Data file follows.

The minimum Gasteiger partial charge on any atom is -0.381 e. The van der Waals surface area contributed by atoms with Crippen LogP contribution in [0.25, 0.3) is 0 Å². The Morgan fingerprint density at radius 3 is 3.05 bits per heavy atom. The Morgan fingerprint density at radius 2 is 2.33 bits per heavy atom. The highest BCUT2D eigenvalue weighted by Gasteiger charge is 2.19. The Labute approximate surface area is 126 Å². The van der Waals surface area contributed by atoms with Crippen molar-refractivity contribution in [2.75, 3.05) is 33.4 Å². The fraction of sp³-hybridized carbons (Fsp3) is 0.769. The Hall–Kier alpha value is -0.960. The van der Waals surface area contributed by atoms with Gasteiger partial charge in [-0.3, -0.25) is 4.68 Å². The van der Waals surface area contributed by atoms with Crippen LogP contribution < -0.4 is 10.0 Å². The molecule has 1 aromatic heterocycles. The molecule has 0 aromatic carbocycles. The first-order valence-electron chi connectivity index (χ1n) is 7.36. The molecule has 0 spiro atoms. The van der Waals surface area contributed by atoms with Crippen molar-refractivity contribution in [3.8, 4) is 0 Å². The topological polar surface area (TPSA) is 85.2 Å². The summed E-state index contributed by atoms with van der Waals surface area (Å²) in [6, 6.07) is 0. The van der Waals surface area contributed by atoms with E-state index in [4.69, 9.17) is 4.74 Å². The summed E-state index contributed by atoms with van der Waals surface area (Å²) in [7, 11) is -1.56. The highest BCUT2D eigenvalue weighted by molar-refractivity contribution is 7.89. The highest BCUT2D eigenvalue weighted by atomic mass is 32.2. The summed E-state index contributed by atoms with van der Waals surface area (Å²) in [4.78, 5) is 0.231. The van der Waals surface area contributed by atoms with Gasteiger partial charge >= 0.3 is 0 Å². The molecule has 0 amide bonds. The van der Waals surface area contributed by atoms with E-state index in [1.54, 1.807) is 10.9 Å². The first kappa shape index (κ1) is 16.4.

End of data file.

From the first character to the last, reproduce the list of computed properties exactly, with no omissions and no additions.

The minimum Gasteiger partial charge on any atom is -0.381 e. The van der Waals surface area contributed by atoms with Crippen LogP contribution in [0.25, 0.3) is 0 Å². The Morgan fingerprint density at radius 3 is 3.05 bits per heavy atom. The Morgan fingerprint density at radius 2 is 2.33 bits per heavy atom. The highest BCUT2D eigenvalue weighted by Gasteiger charge is 2.19. The Labute approximate surface area is 126 Å². The van der Waals surface area contributed by atoms with Crippen molar-refractivity contribution in [2.75, 3.05) is 33.4 Å². The fraction of sp³-hybridized carbons (Fsp3) is 0.769. The Hall–Kier alpha value is -0.960. The van der Waals surface area contributed by atoms with Gasteiger partial charge in [-0.3, -0.25) is 4.68 Å². The van der Waals surface area contributed by atoms with Crippen LogP contribution < -0.4 is 10.0 Å². The molecule has 1 aromatic heterocycles. The molecule has 0 aromatic carbocycles. The first-order valence-electron chi connectivity index (χ1n) is 7.36. The molecule has 0 spiro atoms. The van der Waals surface area contributed by atoms with Crippen molar-refractivity contribution in [3.8, 4) is 0 Å². The topological polar surface area (TPSA) is 85.2 Å². The summed E-state index contributed by atoms with van der Waals surface area (Å²) in [6, 6.07) is 0. The van der Waals surface area contributed by atoms with E-state index in [4.69, 9.17) is 4.74 Å². The summed E-state index contributed by atoms with van der Waals surface area (Å²) in [7, 11) is -1.56. The highest BCUT2D eigenvalue weighted by molar-refractivity contribution is 7.89. The highest BCUT2D eigenvalue weighted by atomic mass is 32.2. The summed E-state index contributed by atoms with van der Waals surface area (Å²) in [4.78, 5) is 0.231. The van der Waals surface area contributed by atoms with Gasteiger partial charge >= 0.3 is 0 Å². The molecule has 0 amide bonds. The van der Waals surface area contributed by atoms with E-state index in [1.54, 1.807) is 10.9 Å². The first kappa shape index (κ1) is 16.4.